Sweetness 

Sweet foods can overpower dry wines, white or red, making them appear acidic, neutral or bitter. In order to reduce this effect you should pair sweet foods with sweet wines. 

Acidity

Acidic foods, like fresh citrus, tomatoes or salads laden with vinaigrettes, will overpower the acidity in a wine making them appear flabby or less acidic than they were. In order to reduce this effect you should pair acidic foods with wines that have a higher acidity such as Champagne, Riesling or Sauvignon Blanc.

Acidity is a key element in creating balance in a dish or a food-and-wine match. If the foods are going to reduce the acidity in the wines then you need to add your own bit of acidity by bringing a more acidic wine to the table. It is the same principle behind adding lemon juice to seafood dishes, as seafood tends to have quite low natural acidity.

Bitterness

If a food is high in bitterness then it will make the wine appear bitter, or it will increase the perception of bitterness (tannins) in the wine. In order to reduce this effect you should pair bitter foods with wines that are not lean with high acid.  Rather choose wines with some sweetness, fruit or viscosity.

Umami (Savoury)

Foods that are highly savoury, like mushrooms, will increase the bitterness or acidic perception we have in wines. In order to reduce this effect you should pair umami rich foods with wines that are fruity and do not have medium-high tannins. 

Often foods that are more savoury are best matched with white wines like Chardonnay or Soave as these do not big tannins but have lots of fruity flavours.

Chilli Heat

Chilli heat is similar to umami-rich foods.  They will increase the bitterness or acidic perception as well as the alcoholic burn we have in wines. In order to reduce this effect you should pair chilli heat rich foods with wines that are fruity and/or have higher sweetness levels.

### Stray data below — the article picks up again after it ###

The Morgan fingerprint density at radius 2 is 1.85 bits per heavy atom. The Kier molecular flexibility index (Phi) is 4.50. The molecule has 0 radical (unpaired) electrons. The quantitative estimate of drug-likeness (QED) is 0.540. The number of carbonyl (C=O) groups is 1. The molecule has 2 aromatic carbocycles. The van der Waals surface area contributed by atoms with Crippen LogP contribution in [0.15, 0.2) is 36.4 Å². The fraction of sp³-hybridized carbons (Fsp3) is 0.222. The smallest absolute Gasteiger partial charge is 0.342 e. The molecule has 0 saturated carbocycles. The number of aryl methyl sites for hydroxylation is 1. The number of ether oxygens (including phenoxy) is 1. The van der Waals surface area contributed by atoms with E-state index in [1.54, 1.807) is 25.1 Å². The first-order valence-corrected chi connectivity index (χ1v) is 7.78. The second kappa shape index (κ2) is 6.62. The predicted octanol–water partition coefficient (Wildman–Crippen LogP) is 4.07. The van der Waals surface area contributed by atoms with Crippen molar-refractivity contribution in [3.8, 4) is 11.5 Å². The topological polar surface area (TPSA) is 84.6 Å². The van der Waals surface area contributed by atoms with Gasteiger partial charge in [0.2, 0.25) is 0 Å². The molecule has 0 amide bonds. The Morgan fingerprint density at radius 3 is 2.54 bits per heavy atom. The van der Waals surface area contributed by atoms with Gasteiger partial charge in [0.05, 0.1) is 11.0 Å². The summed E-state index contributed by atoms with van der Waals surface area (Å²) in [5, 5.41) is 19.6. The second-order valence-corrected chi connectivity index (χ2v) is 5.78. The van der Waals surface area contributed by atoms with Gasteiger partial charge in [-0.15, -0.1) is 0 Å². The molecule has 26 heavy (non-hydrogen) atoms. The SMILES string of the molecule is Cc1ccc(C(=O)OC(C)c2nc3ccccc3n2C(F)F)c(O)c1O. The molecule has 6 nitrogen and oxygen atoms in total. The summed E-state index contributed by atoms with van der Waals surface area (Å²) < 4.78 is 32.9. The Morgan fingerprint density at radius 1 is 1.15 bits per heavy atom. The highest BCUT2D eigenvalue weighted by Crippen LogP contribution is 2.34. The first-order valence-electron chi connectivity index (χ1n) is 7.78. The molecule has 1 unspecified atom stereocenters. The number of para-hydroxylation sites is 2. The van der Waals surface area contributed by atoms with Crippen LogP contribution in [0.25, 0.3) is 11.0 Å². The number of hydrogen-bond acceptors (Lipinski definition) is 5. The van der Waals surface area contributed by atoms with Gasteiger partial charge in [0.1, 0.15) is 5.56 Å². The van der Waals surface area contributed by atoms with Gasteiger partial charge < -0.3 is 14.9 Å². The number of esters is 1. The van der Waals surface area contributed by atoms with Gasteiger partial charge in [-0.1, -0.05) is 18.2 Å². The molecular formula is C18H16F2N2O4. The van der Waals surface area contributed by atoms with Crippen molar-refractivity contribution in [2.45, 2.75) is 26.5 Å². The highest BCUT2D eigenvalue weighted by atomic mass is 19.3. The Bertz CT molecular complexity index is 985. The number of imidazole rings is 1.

Wines that are off-dry like many Gewürztraminers or Rieslings could work best with chilli foods like a curry as they will be both a bit sweet but also very fruity. If you aren't a white wine drinker then you could consider red wines that have lower tannins such as a Pinot Noir or Gamay Noir. 

Fatty

Foods that are high in fat will make the wines feel flabby and less fruity. In order to reduce this effect you should pair fatty foods with wines that have high acidity. This is similar to the rule of adding in acidity (in the form of citrus) to seafood to help to cut down the perception of fattiness.  

These suggestions (there are no rules that apply to everyone) will help you to think about how to create pairings. It often isn't helpful to think about 'red wine and red meat' or 'white wine and fish' because it is actually the structural elements of the wine and food that need to be balanced. It is the acidity in white wines that works well by cutting through the fattiness of a piece of fish but you could get that acidity in a Pinot Noir.